The Telegraph
Sunday , June 19 , 2011
Since 1st March, 1999
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Wall art

Would you like to clothe your walls in wallpaper that uses expensive fabric as a base? Or would you rather pick an even more exotic offering with a crocodile skin texture? If that’s not your style, go totally blingy and touch up your walls with the gleam of 22-carat gold. And if you’d like to go one better, you could even copyright your wallpaper. What goes on your walls can be patented, never to be reproduced for any other wall. Today, wallpaper is no longer what we knew it to be.

Once upon a time, wallpaper was all about staid designs and boring colours. Now they are the new paintings — the showstoppers of drawing rooms. Says Nisha Jamwal, interior designer: “Wallpapers have become so popular that people often change them before a party. The sheer convenience and choices available ensure that the demand is at an all-time high.”

In fact, if you want to give any room a new look without changing much —wallpaper is the answer. Walk into a store, select the wallpaper and let the installers take over. They’ll measure your walls for the number of rolls required and from there it’s just a matter of a few hours to install (provided the wall has already been levelled with Plaster of Paris). Wallpaper has a life of anything between two to 10 years but in humid cities it’s reduced by about half.

With the veritable explosion of wallpaper brands there’s something to woo every buyer — in terms of designs, quality, colours and materials. And you needn’t have very deep pockets either to redo your walls with wallpaper. For at the base price you can pick from those starting at Rs 50 per square foot. At the other end of the spectrum of course it might cost you Rs 6,500 per square foot.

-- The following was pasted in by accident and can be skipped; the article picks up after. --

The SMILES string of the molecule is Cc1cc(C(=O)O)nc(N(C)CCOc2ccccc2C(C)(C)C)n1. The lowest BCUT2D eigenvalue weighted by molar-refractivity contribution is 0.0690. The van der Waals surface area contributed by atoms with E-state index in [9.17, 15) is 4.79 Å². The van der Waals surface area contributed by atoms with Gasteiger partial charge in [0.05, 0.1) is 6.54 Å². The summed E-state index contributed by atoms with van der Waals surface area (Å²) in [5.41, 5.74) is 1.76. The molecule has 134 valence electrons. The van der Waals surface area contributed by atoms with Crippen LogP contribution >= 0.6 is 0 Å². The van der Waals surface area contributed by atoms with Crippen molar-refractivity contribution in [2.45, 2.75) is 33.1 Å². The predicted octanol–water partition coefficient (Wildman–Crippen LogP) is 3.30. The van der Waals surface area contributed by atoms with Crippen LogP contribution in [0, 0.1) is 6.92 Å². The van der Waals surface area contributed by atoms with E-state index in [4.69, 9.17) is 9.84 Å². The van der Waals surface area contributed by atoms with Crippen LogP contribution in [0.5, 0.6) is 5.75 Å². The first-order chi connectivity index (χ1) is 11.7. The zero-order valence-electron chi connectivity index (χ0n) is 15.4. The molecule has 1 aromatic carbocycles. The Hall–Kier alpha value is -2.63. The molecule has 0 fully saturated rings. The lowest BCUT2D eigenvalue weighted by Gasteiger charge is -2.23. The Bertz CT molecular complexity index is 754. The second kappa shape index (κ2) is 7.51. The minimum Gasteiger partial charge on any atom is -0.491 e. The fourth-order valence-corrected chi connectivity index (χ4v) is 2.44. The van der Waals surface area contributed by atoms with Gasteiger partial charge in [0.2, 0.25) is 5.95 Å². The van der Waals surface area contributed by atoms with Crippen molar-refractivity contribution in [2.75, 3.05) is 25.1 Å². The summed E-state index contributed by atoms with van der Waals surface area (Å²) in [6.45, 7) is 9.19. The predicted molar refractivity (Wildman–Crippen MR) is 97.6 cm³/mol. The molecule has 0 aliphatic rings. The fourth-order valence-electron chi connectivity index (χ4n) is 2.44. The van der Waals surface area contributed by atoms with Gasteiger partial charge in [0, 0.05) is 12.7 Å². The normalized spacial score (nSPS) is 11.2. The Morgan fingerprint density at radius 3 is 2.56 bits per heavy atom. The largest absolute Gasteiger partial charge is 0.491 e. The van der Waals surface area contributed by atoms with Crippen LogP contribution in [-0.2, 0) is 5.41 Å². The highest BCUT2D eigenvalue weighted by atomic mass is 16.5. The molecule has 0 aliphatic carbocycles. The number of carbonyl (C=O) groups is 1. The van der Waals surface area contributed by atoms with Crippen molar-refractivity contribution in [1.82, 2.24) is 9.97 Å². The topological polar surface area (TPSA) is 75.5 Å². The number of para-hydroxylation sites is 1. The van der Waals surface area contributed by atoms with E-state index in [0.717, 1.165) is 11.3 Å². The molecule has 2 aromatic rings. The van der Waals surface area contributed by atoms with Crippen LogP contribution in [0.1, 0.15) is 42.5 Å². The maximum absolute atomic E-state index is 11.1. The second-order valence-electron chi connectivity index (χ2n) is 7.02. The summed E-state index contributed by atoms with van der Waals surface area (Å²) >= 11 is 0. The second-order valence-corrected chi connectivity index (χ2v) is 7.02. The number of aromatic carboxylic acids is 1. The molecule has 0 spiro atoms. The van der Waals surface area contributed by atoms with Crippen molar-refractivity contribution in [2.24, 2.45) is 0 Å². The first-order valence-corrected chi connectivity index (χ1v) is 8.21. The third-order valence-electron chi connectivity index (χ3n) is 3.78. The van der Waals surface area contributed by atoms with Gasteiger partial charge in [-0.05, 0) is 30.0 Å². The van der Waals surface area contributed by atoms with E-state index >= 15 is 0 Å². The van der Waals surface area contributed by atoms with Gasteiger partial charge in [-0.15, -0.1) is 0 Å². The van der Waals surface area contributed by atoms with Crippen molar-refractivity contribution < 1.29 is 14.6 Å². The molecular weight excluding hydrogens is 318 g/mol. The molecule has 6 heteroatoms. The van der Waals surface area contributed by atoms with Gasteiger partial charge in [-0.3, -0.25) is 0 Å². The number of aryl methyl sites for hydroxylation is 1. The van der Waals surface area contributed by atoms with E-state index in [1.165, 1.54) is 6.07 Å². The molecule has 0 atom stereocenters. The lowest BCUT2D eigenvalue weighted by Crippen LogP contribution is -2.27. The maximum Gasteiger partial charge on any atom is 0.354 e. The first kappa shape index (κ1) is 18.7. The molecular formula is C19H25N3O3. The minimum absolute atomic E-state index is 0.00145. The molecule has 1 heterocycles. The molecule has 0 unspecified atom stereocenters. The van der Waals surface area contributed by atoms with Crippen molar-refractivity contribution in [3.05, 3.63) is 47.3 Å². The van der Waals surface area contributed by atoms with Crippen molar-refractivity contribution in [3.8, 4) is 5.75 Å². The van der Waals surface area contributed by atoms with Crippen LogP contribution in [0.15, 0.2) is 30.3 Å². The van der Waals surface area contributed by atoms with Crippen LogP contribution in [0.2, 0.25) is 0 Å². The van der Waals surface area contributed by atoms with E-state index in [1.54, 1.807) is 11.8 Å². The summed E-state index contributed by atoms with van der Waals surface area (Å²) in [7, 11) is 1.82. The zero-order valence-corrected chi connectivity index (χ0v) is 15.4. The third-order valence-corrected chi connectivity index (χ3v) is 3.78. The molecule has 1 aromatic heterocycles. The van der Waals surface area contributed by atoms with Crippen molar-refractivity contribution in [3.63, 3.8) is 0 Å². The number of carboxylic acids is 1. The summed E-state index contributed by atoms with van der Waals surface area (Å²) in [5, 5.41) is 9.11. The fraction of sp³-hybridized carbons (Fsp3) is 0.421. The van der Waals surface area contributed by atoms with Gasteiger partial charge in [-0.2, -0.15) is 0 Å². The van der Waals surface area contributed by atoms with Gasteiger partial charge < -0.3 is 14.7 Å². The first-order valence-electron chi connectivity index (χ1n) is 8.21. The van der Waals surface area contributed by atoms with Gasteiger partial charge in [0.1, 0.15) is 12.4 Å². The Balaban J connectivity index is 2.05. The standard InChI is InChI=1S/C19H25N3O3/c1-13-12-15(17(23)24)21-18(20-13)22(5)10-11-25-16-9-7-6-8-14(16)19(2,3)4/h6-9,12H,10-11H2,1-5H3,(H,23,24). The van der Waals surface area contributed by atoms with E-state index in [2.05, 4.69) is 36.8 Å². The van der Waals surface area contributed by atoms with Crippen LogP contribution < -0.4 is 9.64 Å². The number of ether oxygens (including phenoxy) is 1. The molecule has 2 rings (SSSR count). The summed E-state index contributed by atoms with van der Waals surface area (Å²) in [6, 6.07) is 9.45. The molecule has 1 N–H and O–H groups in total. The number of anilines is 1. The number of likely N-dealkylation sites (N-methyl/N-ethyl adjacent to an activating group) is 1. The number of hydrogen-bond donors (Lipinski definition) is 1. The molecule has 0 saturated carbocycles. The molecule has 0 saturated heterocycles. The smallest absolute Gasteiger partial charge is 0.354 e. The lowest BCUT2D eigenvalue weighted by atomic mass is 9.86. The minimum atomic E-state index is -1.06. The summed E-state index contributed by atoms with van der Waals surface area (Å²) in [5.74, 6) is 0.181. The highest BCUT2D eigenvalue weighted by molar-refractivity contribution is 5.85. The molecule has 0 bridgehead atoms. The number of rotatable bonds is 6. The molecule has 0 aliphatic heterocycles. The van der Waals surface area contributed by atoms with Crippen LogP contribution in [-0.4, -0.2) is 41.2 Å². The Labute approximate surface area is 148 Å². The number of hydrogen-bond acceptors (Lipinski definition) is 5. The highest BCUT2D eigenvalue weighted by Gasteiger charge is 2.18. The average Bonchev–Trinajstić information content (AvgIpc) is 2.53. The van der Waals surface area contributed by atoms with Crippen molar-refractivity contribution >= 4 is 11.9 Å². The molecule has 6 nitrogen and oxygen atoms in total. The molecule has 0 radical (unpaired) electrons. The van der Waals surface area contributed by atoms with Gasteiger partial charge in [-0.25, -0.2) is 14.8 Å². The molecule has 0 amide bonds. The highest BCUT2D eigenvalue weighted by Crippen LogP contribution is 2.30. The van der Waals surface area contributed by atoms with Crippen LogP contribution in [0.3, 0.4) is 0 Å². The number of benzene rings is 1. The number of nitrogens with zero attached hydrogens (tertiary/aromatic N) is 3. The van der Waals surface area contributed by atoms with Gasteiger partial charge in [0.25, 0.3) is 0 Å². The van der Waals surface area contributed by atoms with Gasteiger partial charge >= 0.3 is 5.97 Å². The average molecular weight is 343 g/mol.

What makes some wallpaper super-expensive is the material used or even painstakingly done hand-painted lines. Shaunali Nanda, joint managing director, Design Workshop, which has brought the London-based wallpaper brand, de Gournay, to India, says: “When real gold and silver is used, the prices go up.”

The market is practically bursting with brands offering countless designs. Pick up Harlequin if you love prints — florals, geometrics and abstracts with a fresh feel. Elitis from France plays around with textures and has imitation animal skin prints. Want a combination of prints and textures? Casamance from France is the answer. Or perhaps you’d prefer the textile-based wallpapers of the German brand, Zimmer & Rohde — all of which are available at Floor & Furnishings, a pan-Indian brand which retails out of three multi-brand stores in Calcutta.

Want more exclusivity? Pick up high-end, limited edition wallpaper from exclusive brands like Sanderson & Zoffany, Osborne & Little and Romo, which come with coordinated furnishings. These are available at Muslin stores across the country. Jamwal says: “Today, a lot of the wallpapers are art-oriented and chic.”

And there are choices aplenty — textured wallpapers, ones that have a leather feel or look like tissue paper, digitally printed and others that have been designed with techniques like screen printing. And the colours and themes are varied too — murals, cartoons, abstracts and entire theme-based scenes.

Vivek Khandelwal, director, Floor & Furnishings, says: “The paper used for each wallpaper, depends on the design, price and quality, and has several variants.” The de Gournay collection uses a lot of silk fabric backed by paper that makes it both luxurious and durable. Elitis, an innovative brand, uses everything from horse hair to cotton cloth.

But what sells more in the Indian market? Deepi Singh, director, Muslin, says: “Textures and floral prints are hotsellers.”

At the top of the heap are custom-made hand-painted wallpaper panels. These can be almost five times as expensive as printed ones. Choose from the designs of de Gournay which can be made bigger or smaller according to the space, given an antique finish or painted in a hue that blends in with your home. And you could create your own patented designs that cannot be reproduced by anyone else with Swastik Fine Art Studio.

But wash away any apprehensions that the hand-painted variety might not be waterproof. Both de Gournay and Swastik use pigments created especially for the purpose. Says Jerry Kaushal, owner of Swastik Fine Art Studio: “You can wipe the surface clean with a wet cloth without damaging the colours.”

So, maybe it’s time to dress up your walls and jazz up your home with the newest in wallpapers? u

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